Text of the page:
According to ATTOM Data Solutions’ Midyear 2021 U.S. Foreclosure Market Report, “a total of 65,082 U.S. properties with foreclosure filings — default notices, scheduled auctions or bank repossessions — in the first six months of 2021. That figure is down 61 percent from the same time period a year ago and down 78 percent from the same time period two years ago.”

There’s no doubt that foreclosures are down on a national level, and the Illinois real estate market is no exception. Foreclosure filings in Illinois are down more than sixty percent from the first half of last year to the first half of this year. Despite the decrease, however, Illinois still has one of the highest foreclosure rates in the country.

“States with the highest foreclosure rates in the first half of 2021 were Delaware (0.10 percent of housing units with a foreclosure filing); Illinois (0.09 percent); Florida (0.08 percent); Ohio (0.08 percent); and Indiana (0.08 percent),” according to ATTOM Data Solutions.

As the largest city in Illinois, Chicago appears to have contributed the largest amount of foreclosures. As recently as August, Chicago made the list of qualifying metro areas with the largest number of foreclosure stats in the country. According to Chicago Agent Magazine, “the greatest number of foreclosure starts occurred in New York City: 486 foreclosure starts. Chicago closely followed this with 439, Los Angeles with 401, Houston with 322 and Dallas-Fort Worth with 248.”

Foreclosures in the Chicago housing market are already higher than its metropolitan counterparts, but that doesn’t mean they can’t go higher. In fact, there’s a good chance filings increase as government foreclosure moratoriums expire.

“The foreclosure moratorium on government-backed loans has virtually stopped foreclosure activity over the past year,” said Rick Sharga, executive vice president of RealtyTrac, an ATTOM Data Solutions company. “But mortgage servicers have been able to begin foreclosure actions on vacant and abandoned properties, which benefits neighborhoods and communities. So it’s likely that these foreclosures are causing the slight uptick we’ve seen over the past few months.”

2021 Median Home Prices In Chicago

Chicago’s median home value is $299,790, which is right in line with the national average. However, real estate in Chicago has taken a slightly different recovery path over the last decade. Most notably, home values didn’t recover from the Great Recession until the third quarter of 2012. In September of that year, the median home value bottomed out at around $169,000. However, in nearly nine years, the median home value has appreciated by as much as 707.3%. Thanks—in large part—to an improving economy, increasing sentiment, and (ironically enough) a lack of inventory, home values have grown for nine consecutive years.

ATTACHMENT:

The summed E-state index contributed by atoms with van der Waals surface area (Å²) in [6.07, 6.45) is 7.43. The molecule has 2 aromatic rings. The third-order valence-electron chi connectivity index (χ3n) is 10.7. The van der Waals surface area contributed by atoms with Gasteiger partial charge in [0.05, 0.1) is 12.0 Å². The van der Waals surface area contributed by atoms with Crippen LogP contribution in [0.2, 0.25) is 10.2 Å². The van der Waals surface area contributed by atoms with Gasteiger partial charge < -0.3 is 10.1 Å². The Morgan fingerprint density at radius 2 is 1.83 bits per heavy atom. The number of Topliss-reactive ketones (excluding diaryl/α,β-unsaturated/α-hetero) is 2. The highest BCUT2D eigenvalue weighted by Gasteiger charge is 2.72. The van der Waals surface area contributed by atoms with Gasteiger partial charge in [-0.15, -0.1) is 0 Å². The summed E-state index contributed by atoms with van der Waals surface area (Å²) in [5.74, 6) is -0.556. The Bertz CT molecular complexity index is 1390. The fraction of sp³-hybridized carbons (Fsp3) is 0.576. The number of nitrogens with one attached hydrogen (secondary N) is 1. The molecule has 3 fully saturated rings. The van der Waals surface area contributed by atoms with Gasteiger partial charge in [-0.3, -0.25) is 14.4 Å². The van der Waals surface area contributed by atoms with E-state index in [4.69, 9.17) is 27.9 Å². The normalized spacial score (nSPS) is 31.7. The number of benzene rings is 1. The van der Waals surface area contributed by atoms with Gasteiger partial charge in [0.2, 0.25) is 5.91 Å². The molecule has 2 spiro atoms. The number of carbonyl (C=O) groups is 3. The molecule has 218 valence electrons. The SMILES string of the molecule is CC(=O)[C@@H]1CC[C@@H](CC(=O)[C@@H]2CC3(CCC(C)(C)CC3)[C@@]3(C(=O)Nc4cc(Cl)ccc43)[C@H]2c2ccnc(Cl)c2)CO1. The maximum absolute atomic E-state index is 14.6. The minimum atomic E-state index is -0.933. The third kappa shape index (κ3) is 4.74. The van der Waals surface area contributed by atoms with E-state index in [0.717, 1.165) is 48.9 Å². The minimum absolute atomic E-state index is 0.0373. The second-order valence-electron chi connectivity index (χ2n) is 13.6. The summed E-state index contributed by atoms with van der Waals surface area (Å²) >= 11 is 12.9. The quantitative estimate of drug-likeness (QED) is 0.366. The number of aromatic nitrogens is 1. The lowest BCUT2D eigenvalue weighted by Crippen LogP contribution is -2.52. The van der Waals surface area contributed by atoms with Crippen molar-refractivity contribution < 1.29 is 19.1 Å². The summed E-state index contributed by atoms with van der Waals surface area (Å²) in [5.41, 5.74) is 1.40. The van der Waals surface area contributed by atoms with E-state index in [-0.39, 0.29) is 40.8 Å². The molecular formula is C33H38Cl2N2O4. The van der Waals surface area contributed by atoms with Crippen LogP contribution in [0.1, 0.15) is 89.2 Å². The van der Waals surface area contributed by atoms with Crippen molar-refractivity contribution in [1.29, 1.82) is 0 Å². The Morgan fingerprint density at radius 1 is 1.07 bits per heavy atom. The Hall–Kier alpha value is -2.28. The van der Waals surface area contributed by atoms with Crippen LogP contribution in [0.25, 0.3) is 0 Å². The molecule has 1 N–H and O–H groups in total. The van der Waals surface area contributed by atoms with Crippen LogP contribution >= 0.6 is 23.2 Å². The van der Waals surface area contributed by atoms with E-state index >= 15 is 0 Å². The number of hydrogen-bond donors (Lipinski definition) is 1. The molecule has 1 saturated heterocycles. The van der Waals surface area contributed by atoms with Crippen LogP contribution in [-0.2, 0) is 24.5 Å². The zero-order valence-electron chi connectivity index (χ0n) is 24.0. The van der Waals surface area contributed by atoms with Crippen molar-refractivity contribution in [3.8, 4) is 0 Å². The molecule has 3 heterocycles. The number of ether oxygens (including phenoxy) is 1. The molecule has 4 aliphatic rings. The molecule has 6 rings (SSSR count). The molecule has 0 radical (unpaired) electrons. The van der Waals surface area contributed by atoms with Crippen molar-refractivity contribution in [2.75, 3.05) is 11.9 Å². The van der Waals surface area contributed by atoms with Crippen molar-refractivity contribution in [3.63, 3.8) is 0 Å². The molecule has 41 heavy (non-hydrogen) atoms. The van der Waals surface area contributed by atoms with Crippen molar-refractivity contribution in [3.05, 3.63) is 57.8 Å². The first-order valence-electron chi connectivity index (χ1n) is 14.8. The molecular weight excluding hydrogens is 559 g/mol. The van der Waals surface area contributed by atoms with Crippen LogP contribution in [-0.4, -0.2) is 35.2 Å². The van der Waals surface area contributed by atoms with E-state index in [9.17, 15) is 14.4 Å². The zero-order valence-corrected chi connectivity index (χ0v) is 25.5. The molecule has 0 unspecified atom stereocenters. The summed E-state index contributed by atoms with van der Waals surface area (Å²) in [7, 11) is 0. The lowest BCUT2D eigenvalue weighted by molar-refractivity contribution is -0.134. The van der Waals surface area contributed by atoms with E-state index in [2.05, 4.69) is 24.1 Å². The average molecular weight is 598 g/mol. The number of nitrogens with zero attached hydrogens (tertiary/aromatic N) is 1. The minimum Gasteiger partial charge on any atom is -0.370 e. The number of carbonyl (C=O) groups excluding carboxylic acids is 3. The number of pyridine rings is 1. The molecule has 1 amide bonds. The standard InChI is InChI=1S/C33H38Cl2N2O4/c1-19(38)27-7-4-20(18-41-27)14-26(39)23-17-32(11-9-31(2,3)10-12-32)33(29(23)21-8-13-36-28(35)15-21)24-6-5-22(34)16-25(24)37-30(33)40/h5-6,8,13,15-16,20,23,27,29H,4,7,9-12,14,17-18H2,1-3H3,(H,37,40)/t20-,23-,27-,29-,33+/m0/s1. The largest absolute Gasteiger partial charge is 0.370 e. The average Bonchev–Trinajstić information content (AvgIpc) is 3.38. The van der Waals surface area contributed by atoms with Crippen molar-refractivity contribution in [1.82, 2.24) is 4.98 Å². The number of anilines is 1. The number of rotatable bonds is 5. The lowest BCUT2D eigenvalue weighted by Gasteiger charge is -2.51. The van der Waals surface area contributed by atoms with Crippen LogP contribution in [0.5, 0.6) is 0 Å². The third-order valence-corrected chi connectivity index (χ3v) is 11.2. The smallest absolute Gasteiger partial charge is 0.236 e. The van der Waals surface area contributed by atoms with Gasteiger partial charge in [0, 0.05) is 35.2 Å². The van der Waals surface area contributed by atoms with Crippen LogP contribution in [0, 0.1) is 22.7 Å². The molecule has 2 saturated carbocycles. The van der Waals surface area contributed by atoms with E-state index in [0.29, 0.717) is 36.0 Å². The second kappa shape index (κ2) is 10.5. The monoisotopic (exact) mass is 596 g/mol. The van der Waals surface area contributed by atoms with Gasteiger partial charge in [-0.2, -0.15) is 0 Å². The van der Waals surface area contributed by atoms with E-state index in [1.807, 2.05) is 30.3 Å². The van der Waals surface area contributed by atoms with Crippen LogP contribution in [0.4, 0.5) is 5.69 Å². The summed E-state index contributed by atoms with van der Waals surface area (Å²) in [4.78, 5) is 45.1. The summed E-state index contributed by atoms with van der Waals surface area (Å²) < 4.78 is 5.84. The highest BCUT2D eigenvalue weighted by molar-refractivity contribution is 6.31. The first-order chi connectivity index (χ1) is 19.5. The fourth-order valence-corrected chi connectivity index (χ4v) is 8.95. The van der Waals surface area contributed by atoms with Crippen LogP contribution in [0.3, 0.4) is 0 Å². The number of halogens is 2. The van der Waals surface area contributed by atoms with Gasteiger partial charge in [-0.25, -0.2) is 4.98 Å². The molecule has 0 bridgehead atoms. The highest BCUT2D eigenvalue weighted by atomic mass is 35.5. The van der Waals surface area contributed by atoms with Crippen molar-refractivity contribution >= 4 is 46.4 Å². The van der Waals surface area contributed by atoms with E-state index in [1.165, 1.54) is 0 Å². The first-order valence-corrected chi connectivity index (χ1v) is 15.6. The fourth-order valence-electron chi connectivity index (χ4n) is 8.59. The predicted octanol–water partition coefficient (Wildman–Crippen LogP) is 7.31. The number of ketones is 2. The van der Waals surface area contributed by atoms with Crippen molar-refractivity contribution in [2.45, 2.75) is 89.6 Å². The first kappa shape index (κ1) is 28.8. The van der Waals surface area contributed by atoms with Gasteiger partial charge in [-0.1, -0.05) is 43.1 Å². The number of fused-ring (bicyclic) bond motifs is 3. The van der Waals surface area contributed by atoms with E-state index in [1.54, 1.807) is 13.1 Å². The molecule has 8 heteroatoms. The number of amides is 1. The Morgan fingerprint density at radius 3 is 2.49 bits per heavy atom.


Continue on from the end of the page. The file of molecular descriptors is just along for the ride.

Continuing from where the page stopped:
Real estate in Chicago has had an impressive run for the better part of a decade. Home values have appreciated for nearly nine consecutive years, which leaves one more vital question to be answered: Is it a good time to buy property in Chicago?

Now is a great time to buy a home in Chicago for anyone looking to do so sooner rather than later. While prices have increased dramatically, interest rates are too attractive to pass up. Borrowing costs will most likely rise soon, driving prices up at the same time. Subsequently, the lack of inventory will maintain a high level of competition, allowing sellers to demand a premium, upwards of more than 8.9% of today’s prices. As the lack of inventory continues, prices will only increase. While prices are high, they are likely to go higher. Today’s home prices may actually end up resenting a value in the next few years.

Chicago Real Estate Market: 2020 Summary

  • Median Home Value: $249,152

  • 1-Year Appreciation Rate: +0.6%

  • Median Home Value (1-Year Forecast): -2.3%

  • Median Rent Price: $1,761

  • Price-To-Rent Ratio: 11.79

  • Chicago-Naperville-Arlington Heights Unemployment Rate: 17.6% (latest estimate by the Bureau Of Labor Statistics)

  • City Population: 2,693,976 (latest estimate by the U.S. Census Bureau)

  • City Median Household Income: $55,198 (latest estimate by the U.S. Census Bureau)

  • Percentage Of Vacant Homes: 13.75%

  • Foreclosure Rate: 1 in every 7,493 (1.3%)

Chicago Real Estate Investing 2020

Chicago real estate market trends in 2020 were the result of a new marketplace created by the pandemic. Once COVID-19 was officially declared a global emergency, real estate in Chicago responded just like everywhere else: it stalled in the face of fear and uncertainty. In a matter of weeks, activity dropped substantially. Lenders stopped underwriting, sellers took their homes off the market, and buyers refused to tour the homes of strangers. The impact of COVID-19 on the real estate market was significant, but it only lasted a few weeks.

Once it was apparent activity would slow, the Fed dropped interest rates well below three percent. As a result, buyers couldn’t help but try and take advantage of the once-in-a-generation rates. Shortly after the market shuttered, lower borrowing costs brought about more activity than anyone could have imagined. Buyers were inspired to participate in the market, and demand quickly turned into competition. A distinct lack of inventory in Chicago, combined with high demand, served to increase prices significantly. The median home value in Chicago increased just over five percent in the last three quarters of the year; that’s in addition to the nine consecutive years of appreciation that just took place.